Latest posts by Guest Post (see all)
- International Workshop May 8-10, 2015: Developing an interdisciplinary and multilingual digitalknowledge base on Tibetan medical formulaswith a focus on stress-related ‘wind’ (rlung) disorders - December 15, 2016
- Efficacy and safety of “Yahom” as a traditional Thai herbal therapy: A systematic review. - December 14, 2016
- Pharmacognostic specification of Zanthoxylum limonella (Dennst.) Alston: Fruits and seeds in Thailand. - November 12, 2016
Efficacy and safety of “Yahom” as a traditional Thai herbal therapy: A systematic review.
J Ethnopharmacol. 2016 Dec 06;:
Authors: Chootip K, Chaiyakunapruk N, Soonthornchareonnon N, Scholfield CN, Fuangchan A
ETHNOPHARMACOLOGICAL RELEVANCE: Yahom is a traditional Thai medicine used to treat syncope and abdominal discomfort.
AIM OF THE STUDY: This study aimed to systematically review all available evidence which purports to support these claims.
MATERIAL AND METHODS: The systematic review accorded with the Cochrane Collaboration framework and PRISMA reporting. Databases including MEDLINE, Excerpta Medica Database (EMBASE), Cochrane library database, and Google Scholar were searched by keywords, Yahom and Ya-hom. Pharmacological and toxicity data from non-animal and animal studies were included.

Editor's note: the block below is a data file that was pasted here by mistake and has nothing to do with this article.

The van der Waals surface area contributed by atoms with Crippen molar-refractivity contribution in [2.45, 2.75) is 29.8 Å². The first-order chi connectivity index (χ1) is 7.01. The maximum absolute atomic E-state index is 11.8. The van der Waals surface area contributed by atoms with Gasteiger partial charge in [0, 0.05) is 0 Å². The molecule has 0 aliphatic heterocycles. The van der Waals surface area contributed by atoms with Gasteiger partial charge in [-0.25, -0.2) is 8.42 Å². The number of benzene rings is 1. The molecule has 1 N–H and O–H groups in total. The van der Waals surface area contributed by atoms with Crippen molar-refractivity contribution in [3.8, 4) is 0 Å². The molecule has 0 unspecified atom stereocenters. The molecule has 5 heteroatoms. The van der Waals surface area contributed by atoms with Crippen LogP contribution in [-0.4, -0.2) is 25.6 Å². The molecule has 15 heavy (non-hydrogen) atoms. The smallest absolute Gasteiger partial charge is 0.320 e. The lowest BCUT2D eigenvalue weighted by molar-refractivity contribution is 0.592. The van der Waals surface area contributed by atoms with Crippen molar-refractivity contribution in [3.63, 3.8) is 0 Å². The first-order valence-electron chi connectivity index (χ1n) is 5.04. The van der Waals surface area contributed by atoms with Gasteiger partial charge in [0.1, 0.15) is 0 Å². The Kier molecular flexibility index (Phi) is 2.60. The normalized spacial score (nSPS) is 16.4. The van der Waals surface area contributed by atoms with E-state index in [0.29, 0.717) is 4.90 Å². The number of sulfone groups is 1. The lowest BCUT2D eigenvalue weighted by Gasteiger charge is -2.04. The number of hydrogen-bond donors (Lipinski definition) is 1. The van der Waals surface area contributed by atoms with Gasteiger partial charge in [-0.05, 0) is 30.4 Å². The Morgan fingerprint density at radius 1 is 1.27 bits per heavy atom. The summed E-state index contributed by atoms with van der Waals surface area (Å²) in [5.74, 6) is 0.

RESULTS: Twenty-four articles: 2 on in vitro cell lines or bacteria, 3 in vitro cell-free, 5 in vitro animal, 13 in vivo and 1 human mainly reported (A) Cardiovascular effects (i) transient hypotension (0.2-0.8g/kg, intravenous injection (i.v.)), increased cerebral blood flow (2g/kg, single oral) and vascular dilatation/relaxation (ii) elevated blood pressure (BP) (0.2-0.8g/kg, i.v. or 2-4g/kg oral) and vasocontraction. Single Yahom doses (3g) given to healthy volunteers had no effect on cutaneous blood flow, ECG or systolic BP although marginally increased diastolic BP was claimed. (B) Yahom (2-4g/kg) completely inhibited gastric acid secretion evoked by gastric secretagogues. (C) Toxicity: Chronic oral doses of selected Yahoms to rodents (0.001-1g/kg) supports its status as generally regarded as safe.
CONCLUSIONS: Most studies supported declared objectives relating to perceived Yahom actions, but lacked background demonstrating clinical efficacy, and mechanistic data that would validate conclusions. Our study suggests that research into traditional medicinal herbs needs underpinning by appropriate clinical interventions and pharmacovigilance, thereby optimising efficacy and minimizing toxicity by combining traditional wisdom and modern testing.
PMID: 27939421 [PubMed – as supplied by publisher]